Warren Buffett’s Annual Letters – 2023

Buffett letter 2023

As part of our series on Warren Buffett’s Annual Letters, we look at the letter for 2023, which was released over the weekend.

Warren Buffett’s Annual Letters – 2023

We’ve previously looked at Warren Buffett’s letters that cover:

2022, 2021, 2020, 2019, 2018, 2017, 2016, 2015, 2014, 2013, 2012, 2011, 2010, 2009 and 2008.

Today we’ll examine the 2023 letter, which was published last week.


The letter is prefixed with a tribute to Warren’s long-time partner Charlie Munger, who died in November 2002, just a few weeks before his 100th birthday.

Great buildings are linked to their architect while those who had poured the concrete or installed the windows are soon forgotten. Berkshire has become a great company. Though I have long been in charge of the construction crew; Charlie should forever be credited with being the architect.

Munger convinced Buffett to change his investing style.

Forget about ever buying another company like Berkshire. Add to it wonderful businesses purchased at fair prices and give up buying fair businesses at wonderful prices.

And he was modest with it:

Charlie never sought to take credit for his role as creator but instead let metake the bows and receive the accolades. In a way his relationship with me was part olderbrother, part loving father. Even when he knew he was right, he gave me the reins, andwhen I blundered he never—never—reminded me of my mistake.


Warren notes that BRK now has three million shareholders.

  • He uses his sister Bertie as the kind of owner that BRK seeks.

Bertie is smart, wise and likes to challenge my thinking. Bertie, and her three daughters as well, have a large portion of their savings in Berkshire shares. Their ownership spans  decades, and every year Bertie will read what I have to say. My job is to anticipate her questions and give her honest answers.

As you would imagine, Warren likes to flatter his shareholders:

Bertie understands many accounting terms. She follows business news but doesn’t consider herself an economic expert. Bertie understands the power of incentives, the weaknesses of humans. She knows who is “selling” and who can be trusted. In short, she is nobody’s fool.


Warren points out that official earnings show a loss because of unrealised capital losses.

  • BRK prefers its own “operating earnings” which are $37 bn for 2023.

Warren notes that BRK is now close to 6% of the S&P 500, which means that they are now too big to double every five years.

Size did us in, though increased competition for purchases was also a factor. For a while,we had an abundance of candidates to evaluate. If I missed one — and I missed plenty — anotheralways came along. Those days are long behind us.

He still expects to do “slightly better” than the US market.

And, more important, [BRK] should alsooperate with materially less risk of permanent loss of capital.

BRK performance 2023 (7 Circles)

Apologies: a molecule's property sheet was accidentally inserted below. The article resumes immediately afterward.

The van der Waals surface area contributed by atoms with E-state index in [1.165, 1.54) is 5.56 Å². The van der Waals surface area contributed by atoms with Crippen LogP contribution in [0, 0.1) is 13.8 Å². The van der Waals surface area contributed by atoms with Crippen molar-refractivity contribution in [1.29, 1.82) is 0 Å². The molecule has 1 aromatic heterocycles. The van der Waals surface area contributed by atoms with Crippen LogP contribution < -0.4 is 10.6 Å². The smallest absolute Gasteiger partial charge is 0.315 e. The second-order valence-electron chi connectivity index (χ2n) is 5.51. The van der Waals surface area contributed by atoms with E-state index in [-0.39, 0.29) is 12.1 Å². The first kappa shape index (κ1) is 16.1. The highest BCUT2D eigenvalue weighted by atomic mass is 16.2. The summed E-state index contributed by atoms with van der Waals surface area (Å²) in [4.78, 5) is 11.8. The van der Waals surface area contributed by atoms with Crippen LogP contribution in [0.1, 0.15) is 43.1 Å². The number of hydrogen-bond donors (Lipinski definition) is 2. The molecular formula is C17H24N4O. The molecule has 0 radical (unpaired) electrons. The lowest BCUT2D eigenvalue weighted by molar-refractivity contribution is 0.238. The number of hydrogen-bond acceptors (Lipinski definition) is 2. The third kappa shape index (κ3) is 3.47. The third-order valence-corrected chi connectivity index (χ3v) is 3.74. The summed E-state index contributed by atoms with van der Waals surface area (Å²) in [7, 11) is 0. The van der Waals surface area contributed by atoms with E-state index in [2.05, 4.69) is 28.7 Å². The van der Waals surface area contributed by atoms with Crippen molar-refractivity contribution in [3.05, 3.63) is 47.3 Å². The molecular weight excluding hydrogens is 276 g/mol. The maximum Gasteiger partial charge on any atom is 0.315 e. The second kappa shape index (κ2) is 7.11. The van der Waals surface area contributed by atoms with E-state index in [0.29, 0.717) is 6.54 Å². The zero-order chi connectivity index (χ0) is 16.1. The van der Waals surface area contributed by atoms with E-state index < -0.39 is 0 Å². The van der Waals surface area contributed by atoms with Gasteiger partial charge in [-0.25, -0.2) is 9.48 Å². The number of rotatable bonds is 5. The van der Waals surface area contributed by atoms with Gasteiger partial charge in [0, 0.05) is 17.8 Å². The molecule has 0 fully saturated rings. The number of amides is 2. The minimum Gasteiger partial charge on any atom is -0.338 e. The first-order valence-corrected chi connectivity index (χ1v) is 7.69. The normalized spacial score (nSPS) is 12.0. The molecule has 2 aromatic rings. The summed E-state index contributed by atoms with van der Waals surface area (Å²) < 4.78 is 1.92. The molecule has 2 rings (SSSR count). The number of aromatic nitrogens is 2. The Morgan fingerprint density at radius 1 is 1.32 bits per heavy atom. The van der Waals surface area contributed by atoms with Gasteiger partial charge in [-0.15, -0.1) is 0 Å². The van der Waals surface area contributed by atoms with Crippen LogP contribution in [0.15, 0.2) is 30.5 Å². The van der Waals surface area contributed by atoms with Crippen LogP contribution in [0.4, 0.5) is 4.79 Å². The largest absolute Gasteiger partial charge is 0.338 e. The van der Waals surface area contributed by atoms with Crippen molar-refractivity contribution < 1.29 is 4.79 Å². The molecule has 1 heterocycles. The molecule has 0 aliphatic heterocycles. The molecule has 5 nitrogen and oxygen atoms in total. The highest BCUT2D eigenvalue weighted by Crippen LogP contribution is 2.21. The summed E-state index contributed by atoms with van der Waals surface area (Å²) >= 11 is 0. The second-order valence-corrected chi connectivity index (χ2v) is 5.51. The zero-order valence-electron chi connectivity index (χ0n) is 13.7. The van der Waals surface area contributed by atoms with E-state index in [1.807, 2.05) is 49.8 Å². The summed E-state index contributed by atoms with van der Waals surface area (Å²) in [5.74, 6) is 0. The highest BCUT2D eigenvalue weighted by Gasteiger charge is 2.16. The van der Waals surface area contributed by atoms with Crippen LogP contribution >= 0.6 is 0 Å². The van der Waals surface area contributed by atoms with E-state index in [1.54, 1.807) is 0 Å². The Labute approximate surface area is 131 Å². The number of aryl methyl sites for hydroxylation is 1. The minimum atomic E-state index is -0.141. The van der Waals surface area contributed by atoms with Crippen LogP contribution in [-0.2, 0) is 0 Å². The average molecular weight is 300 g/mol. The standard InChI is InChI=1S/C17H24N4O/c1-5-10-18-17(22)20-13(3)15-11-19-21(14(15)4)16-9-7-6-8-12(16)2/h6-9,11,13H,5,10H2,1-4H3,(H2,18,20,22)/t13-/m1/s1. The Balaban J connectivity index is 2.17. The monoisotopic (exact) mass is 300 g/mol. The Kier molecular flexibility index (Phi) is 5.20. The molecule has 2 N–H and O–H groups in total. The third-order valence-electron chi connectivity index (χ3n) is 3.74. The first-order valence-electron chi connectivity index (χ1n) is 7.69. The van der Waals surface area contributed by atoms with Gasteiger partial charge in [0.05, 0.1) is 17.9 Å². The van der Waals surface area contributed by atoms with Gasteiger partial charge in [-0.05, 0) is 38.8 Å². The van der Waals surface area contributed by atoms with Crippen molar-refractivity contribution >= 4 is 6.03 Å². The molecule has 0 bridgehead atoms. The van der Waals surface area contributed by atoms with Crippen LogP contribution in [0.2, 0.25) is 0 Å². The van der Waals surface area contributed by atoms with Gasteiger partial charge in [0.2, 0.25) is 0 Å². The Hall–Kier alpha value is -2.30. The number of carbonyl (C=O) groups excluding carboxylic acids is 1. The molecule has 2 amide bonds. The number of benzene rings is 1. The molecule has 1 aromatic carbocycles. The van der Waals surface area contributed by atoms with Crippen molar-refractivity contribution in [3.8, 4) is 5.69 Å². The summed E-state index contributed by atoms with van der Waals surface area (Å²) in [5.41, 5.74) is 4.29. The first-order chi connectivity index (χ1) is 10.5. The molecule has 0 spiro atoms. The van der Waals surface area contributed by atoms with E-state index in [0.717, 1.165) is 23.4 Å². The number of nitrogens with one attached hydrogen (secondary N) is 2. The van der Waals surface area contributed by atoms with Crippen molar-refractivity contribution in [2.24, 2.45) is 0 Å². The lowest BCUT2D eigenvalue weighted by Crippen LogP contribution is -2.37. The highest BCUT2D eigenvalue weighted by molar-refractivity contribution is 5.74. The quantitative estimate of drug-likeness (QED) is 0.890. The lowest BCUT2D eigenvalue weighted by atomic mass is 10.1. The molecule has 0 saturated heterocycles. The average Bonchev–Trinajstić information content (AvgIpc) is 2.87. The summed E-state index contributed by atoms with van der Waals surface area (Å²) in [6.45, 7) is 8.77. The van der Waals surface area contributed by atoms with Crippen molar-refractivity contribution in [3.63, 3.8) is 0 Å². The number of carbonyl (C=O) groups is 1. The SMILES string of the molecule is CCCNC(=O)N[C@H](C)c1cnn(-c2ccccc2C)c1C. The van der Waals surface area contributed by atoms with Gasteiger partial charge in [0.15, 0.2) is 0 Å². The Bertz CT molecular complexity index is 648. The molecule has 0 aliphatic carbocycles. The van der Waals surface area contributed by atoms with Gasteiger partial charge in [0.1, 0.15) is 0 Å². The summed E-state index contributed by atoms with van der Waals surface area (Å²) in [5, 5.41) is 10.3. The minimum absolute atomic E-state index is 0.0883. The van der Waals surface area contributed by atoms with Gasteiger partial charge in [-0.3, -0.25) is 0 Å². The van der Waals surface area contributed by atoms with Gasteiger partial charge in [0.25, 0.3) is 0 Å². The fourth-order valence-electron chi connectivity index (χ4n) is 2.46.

Over the 59 years to 2023, BRK has compounded its share price by 19.8% pa.

  • During the same period, the S&P 500 has compounded at 10.2% pa (dividends included).
See also:  Warren Buffett's Annual Letters - 2021

BRK stock price 2023 (7 Circles)

Total gains are 4.3M% for BRK and 31.2K% for the S&P – more than a hundredfold difference.

  • In 2023, BRK was up 16% whilst the S&P went up by 26%.
The stock market

Warren did his usual cheerleading for the US stock market:

I can’t remember a period since March 11, 1942 – the date of my first stock purchase – that
I have not had a majority of my net worth in equities, U.S.-based equities. And so far, so

The Dow Jones Industrial Average fell below 100 on that fateful day. Now that index hovers around 38,000. America has been a terrific country for investors. All they have needed to do is sit quietly, listening to no one.

And was reassuring about market panics:

Though the stock market is massively larger than it was in our early years, today’s active participants are neither more emotionally stable nor better taught than when I was in school. For whatever reasons, markets now exhibit far more casino-like behavior than they did when I was young. The casino now resides in many homes and daily tempts the occupants.

Markets can – and will – unpredictably seize up or even vanish. Such instant panics won’t happen often – but they will happen. Berkshire’s ability to immediately respond to market seizures with both huge sums and certainty of performance may offer us an occasional large-scale opportunity.


BRK cash pile 2023 (7 Circles)

The lack of attractively priced deals means that the BRK cash pile continues to grow.

  • It now stands at $168 bn, up $39 bn in 2023.

There remain only a handful of companies in this country capable of truly moving the
needle at Berkshire, and they have been endlessly picked over by us and by others. Some we can value; some we can’t. Outside the U.S., there are essentially no candidates that are meaningful options for capital deployment at Berkshire.

BRK does not issue dividends, but it bought back $9 bn of shares in 2023.

But it also sold $24 bn of publicly traded stocks.

At least the cash is earning some interest these days.


It’s a fairly short and quiet letter again this year

  • Warren once again resisted the temptation to reduce BRK’s massive cash pile by paying a dividend.
  • And there was no timetable for a handover to vice chairman Greg Abel.

Maybe things will be different next year.

  • Until next time.

Mike is the owner of 7 Circles, and a private investor living in London. He has been managing his own money for 40 years, with some success.

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Warren Buffett’s Annual Letters – 2023

by Mike Rawson time to read: 3 min